Six months ago President Obama signed the Patient Protection and Affordable Care Act into law. Even though the new laws center mainly around health care, many provisions of the act will actually be carried out by the Internal Revenue Service. To begin, the new law requires all Americans to have minimum basic health insurance by the year 2014. If you think this will have not impact on you at tax time, read on....


The IRS will be responsible for ensuring that those individuals and businesses who comply receive tax credits to help cover the cost of their coverage. Additionally, the IRS will be quick to impose tax penalties on those who don’t comply.

In order to finance these credits, certain higher-income individuals will pay the price at tax time. The provisions of the law not only increase taxes in some areas but they will also reduce certain tax breaks. For example, right now taxpayers are able to deduct medical expenses once they exceed 7.5 percent of their income. Beginning in 2013, taxpayers under the age of 65 won’t be able to take the deduction until expenses exceed 10 percent of their income. Additionally, those taxpayers who make contributions to a flexible spending account will only be able to contribute $2,500 annually compared to the max contribution of $5,000 in place today. This reduction may prove to be inconsequential for some given that the bill also places restrictions on what can be purchased with these pre-tax dollars. As of 2013, any over-the-counter medications not prescribed by a physician cannot be purchased using flex-plan contributions.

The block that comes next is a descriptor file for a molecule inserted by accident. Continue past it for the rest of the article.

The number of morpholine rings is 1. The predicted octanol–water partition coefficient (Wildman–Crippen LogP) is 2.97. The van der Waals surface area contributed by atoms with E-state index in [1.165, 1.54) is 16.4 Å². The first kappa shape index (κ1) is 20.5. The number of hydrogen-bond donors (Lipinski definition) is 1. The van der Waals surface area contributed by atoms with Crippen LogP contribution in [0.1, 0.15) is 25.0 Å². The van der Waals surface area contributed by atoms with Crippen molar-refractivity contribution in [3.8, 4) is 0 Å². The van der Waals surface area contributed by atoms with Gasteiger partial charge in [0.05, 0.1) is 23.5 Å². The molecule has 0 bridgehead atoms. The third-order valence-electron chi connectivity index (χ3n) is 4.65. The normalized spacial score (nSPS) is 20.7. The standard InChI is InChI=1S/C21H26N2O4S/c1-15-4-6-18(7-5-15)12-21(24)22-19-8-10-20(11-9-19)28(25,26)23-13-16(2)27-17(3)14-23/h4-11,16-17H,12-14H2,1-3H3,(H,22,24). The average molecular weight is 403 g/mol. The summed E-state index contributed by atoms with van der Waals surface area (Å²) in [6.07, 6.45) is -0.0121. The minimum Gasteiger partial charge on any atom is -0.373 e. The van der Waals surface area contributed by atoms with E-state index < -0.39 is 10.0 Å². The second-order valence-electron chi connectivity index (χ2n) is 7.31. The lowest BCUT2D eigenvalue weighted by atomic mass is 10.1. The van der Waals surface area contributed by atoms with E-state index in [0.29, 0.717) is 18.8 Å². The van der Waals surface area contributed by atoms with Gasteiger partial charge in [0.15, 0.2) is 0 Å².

In addition to the reduction on tax breaks, we’ll also see Medicare payroll taxes rise for some. Individuals with incomes of $200,000 or more ($250K for married filing joint taxpayers) will see a .9 percent tax increase to the current rate of 1.45 percent (2.9 percent for the self-employed). For a single person earning $300,000 this means an extra $900 per year in medicare payroll taxes. The bill will also apply Medicare taxes to certain investment income. Beginning in 2013, taxpayers in these same income categories will also incur a 3.8 percent tax on unearned income such as interest, dividends, rents, royalties and capital gains.


While some of these changes seem far off, it’s important to start thinking now about how they may affect you. Contact your local Liberty income tax preparation office to speak with a Tax Advisor about your individual situation. 

 Every effort has been taken to provide the most accurate and honest analysis of the tax information provided in this blog. Please use your discretion before making any decisions based on the information provided. This blog is not intended to be a substitute for seeking professional tax advice based on your individual needs.